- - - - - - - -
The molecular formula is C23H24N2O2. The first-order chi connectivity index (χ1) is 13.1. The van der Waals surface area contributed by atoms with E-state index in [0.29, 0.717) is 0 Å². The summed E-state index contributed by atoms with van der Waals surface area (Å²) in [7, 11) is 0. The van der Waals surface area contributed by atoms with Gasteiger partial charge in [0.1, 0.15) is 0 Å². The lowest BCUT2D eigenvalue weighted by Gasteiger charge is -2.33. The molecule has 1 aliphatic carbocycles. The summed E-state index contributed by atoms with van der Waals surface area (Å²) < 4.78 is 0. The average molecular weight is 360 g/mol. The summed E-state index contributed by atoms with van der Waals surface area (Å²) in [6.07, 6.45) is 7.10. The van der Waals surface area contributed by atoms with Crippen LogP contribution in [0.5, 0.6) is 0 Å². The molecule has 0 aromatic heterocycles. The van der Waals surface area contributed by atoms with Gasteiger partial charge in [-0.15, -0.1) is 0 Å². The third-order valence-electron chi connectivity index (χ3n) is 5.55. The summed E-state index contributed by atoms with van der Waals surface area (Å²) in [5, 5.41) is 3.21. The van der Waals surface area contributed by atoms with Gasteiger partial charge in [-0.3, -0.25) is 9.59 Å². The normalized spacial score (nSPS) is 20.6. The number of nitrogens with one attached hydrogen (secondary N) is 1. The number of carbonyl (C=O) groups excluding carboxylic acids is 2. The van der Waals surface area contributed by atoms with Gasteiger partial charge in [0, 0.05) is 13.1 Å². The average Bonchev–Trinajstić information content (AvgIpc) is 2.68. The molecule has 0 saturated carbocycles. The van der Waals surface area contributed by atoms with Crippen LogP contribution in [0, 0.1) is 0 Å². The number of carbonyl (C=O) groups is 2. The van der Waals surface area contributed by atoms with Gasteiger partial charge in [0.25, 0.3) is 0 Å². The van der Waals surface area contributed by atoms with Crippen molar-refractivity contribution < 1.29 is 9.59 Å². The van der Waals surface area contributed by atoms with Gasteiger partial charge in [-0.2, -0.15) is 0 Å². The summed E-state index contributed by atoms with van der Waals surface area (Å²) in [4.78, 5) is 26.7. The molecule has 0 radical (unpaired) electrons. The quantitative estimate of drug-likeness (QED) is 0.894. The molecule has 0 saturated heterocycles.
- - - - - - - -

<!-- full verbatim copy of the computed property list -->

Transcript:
The molecular formula is C23H24N2O2. The first-order chi connectivity index (χ1) is 13.1. The van der Waals surface area contributed by atoms with E-state index in [0.29, 0.717) is 0 Å². The summed E-state index contributed by atoms with van der Waals surface area (Å²) in [7, 11) is 0. The van der Waals surface area contributed by atoms with Gasteiger partial charge in [0.1, 0.15) is 0 Å². The lowest BCUT2D eigenvalue weighted by Gasteiger charge is -2.33. The molecule has 1 aliphatic carbocycles. The summed E-state index contributed by atoms with van der Waals surface area (Å²) < 4.78 is 0. The average molecular weight is 360 g/mol. The summed E-state index contributed by atoms with van der Waals surface area (Å²) in [6.07, 6.45) is 7.10. The van der Waals surface area contributed by atoms with Crippen LogP contribution in [0.5, 0.6) is 0 Å². The molecule has 0 aromatic heterocycles. The van der Waals surface area contributed by atoms with Gasteiger partial charge in [-0.15, -0.1) is 0 Å². The third-order valence-electron chi connectivity index (χ3n) is 5.55. The summed E-state index contributed by atoms with van der Waals surface area (Å²) in [5, 5.41) is 3.21. The van der Waals surface area contributed by atoms with Gasteiger partial charge in [-0.3, -0.25) is 9.59 Å². The normalized spacial score (nSPS) is 20.6. The number of nitrogens with one attached hydrogen (secondary N) is 1. The number of carbonyl (C=O) groups excluding carboxylic acids is 2. The van der Waals surface area contributed by atoms with Gasteiger partial charge in [0, 0.05) is 13.1 Å². The average Bonchev–Trinajstić information content (AvgIpc) is 2.68. The molecule has 0 saturated carbocycles. The van der Waals surface area contributed by atoms with Crippen LogP contribution in [0, 0.1) is 0 Å². The number of carbonyl (C=O) groups is 2. The van der Waals surface area contributed by atoms with Gasteiger partial charge in [0.25, 0.3) is 0 Å². The van der Waals surface area contributed by atoms with Crippen molar-refractivity contribution < 1.29 is 9.59 Å². The van der Waals surface area contributed by atoms with Gasteiger partial charge in [-0.2, -0.15) is 0 Å². The summed E-state index contributed by atoms with van der Waals surface area (Å²) in [4.78, 5) is 26.7. The molecule has 0 radical (unpaired) electrons. The quantitative estimate of drug-likeness (QED) is 0.894. The molecule has 0 saturated heterocycles.